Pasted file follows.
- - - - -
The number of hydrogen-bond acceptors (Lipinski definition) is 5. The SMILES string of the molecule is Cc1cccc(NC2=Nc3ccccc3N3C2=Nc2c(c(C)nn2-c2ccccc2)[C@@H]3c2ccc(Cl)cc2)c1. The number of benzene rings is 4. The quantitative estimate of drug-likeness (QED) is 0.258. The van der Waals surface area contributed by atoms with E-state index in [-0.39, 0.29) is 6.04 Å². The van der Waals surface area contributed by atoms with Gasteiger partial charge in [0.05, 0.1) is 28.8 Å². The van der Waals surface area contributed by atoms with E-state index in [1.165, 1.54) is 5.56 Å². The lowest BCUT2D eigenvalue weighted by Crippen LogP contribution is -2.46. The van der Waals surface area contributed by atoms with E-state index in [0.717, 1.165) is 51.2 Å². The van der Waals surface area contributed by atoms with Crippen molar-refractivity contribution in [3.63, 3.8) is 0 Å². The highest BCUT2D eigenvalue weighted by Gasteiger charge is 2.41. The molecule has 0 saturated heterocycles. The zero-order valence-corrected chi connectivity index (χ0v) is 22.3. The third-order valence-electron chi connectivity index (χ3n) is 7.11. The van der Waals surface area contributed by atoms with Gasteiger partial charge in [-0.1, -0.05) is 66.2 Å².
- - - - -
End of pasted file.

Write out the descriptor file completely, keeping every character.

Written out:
The number of hydrogen-bond acceptors (Lipinski definition) is 5. The SMILES string of the molecule is Cc1cccc(NC2=Nc3ccccc3N3C2=Nc2c(c(C)nn2-c2ccccc2)[C@@H]3c2ccc(Cl)cc2)c1. The number of benzene rings is 4. The quantitative estimate of drug-likeness (QED) is 0.258. The van der Waals surface area contributed by atoms with E-state index in [-0.39, 0.29) is 6.04 Å². The van der Waals surface area contributed by atoms with Gasteiger partial charge in [0.05, 0.1) is 28.8 Å². The van der Waals surface area contributed by atoms with E-state index in [1.165, 1.54) is 5.56 Å². The lowest BCUT2D eigenvalue weighted by Crippen LogP contribution is -2.46. The van der Waals surface area contributed by atoms with E-state index in [0.717, 1.165) is 51.2 Å². The van der Waals surface area contributed by atoms with Crippen molar-refractivity contribution in [3.63, 3.8) is 0 Å². The highest BCUT2D eigenvalue weighted by Gasteiger charge is 2.41. The molecule has 0 saturated heterocycles. The zero-order valence-corrected chi connectivity index (χ0v) is 22.3. The third-order valence-electron chi connectivity index (χ3n) is 7.11. The van der Waals surface area contributed by atoms with Gasteiger partial charge in [-0.1, -0.05) is 66.2 Å².